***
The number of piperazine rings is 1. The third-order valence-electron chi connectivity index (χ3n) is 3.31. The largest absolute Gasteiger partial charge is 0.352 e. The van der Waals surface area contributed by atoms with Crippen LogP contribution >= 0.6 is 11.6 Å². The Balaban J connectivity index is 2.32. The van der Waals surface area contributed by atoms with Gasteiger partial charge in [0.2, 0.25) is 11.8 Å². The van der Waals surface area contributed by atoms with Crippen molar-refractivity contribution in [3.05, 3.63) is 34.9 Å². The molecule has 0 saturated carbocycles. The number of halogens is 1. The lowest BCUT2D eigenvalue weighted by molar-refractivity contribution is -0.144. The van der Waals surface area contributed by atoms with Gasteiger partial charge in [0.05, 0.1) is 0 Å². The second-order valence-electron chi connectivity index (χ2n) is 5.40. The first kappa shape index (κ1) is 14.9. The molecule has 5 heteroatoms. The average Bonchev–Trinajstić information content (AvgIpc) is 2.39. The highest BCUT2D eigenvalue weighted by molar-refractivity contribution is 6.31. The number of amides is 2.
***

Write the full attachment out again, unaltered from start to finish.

The number of piperazine rings is 1. The third-order valence-electron chi connectivity index (χ3n) is 3.31. The largest absolute Gasteiger partial charge is 0.352 e. The van der Waals surface area contributed by atoms with Crippen LogP contribution >= 0.6 is 11.6 Å². The Balaban J connectivity index is 2.32. The van der Waals surface area contributed by atoms with Gasteiger partial charge in [0.2, 0.25) is 11.8 Å². The van der Waals surface area contributed by atoms with Crippen molar-refractivity contribution in [3.05, 3.63) is 34.9 Å². The molecule has 0 saturated carbocycles. The number of halogens is 1. The lowest BCUT2D eigenvalue weighted by molar-refractivity contribution is -0.144. The van der Waals surface area contributed by atoms with Gasteiger partial charge in [0.05, 0.1) is 0 Å². The second-order valence-electron chi connectivity index (χ2n) is 5.40. The first kappa shape index (κ1) is 14.9. The molecule has 5 heteroatoms. The average Bonchev–Trinajstić information content (AvgIpc) is 2.39. The highest BCUT2D eigenvalue weighted by molar-refractivity contribution is 6.31. The number of amides is 2.